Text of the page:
Zosimus (Greek Ζώσιμος): Early Byzantine, pagan author of a history of the Roman Empire, published in the first quarter of the sixth century CE.
The translation of Zosimus' New History offered here was printed in 1814 by W. Green and T. Chaplin in London, and was probably prepared by J. Davis of the Military Chronicle and Military Classics Office. The translator is anonymous. The text was found at Tertullian.org. The notes were added by Jona Lendering.
[2.31.1] Having thus enlarged the city, he built a palace little inferior to that of Rome, and very much embellished the hippodrome, or horse-course, taking into it the temple of Castor and Pollux, whose statues are still standing in the porticos of the hippodrome. He placed on one side of it the tripod that belonged to the Delphian Apollo, on which stood an image of the deity.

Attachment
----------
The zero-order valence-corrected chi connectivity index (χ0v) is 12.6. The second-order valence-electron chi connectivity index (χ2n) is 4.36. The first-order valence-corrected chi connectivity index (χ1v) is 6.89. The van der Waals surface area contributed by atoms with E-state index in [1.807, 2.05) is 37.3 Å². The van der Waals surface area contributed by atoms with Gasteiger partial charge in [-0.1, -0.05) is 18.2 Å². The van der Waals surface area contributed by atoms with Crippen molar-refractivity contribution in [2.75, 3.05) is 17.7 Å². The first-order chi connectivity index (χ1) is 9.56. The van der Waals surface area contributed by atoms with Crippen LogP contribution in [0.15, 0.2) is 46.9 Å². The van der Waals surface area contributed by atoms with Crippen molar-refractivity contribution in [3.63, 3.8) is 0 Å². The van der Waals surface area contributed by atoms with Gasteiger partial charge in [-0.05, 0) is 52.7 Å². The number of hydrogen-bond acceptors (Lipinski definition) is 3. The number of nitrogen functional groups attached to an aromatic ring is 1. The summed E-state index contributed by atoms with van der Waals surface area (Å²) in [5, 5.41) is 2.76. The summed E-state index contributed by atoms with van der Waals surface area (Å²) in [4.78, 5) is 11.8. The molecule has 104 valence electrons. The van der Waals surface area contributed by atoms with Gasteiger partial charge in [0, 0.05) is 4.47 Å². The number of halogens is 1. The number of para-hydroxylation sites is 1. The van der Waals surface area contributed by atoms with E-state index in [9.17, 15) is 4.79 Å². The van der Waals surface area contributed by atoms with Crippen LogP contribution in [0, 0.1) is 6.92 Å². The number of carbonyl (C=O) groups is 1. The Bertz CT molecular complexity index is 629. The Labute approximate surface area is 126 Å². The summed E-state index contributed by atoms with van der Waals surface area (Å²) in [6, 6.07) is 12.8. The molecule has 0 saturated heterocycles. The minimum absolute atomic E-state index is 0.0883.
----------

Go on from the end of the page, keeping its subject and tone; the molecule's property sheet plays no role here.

[2.31.2] As there was at Byzantium a very large market-place, consisting of four porticos, at the end of one of them, to which a numerous flight of steps ascends, he erected two temples; in one of which was placed the statue of Rhea, the mother of the gods, which Jason's companions had formerly fixed on Mount Dindymus, which is near the city of Cyzicus. It is said, that through his contempt of religion he impaired this statue by taking away the lions that were on each side, and, changing the position of the hands.
[2.31.3] For it formerly rested each hand on a lion, but was now altered into a supplicating posture, looking towards the city, and seeming to observe what the people were doing. In the other temple he placed the statue of the Fortune of Rome. He afterwards built convenient dwellings for the senators who followed him from Rome. He engaged in no more wars; and even when the Thaifalians, a Scythian tribe, made an incursion into his dominions, he not only neglected to lead his army against them, but after he had lost most of his troops, and saw the enemy plundering all before them, even to his very intrenchments, was contented to save himself by flight.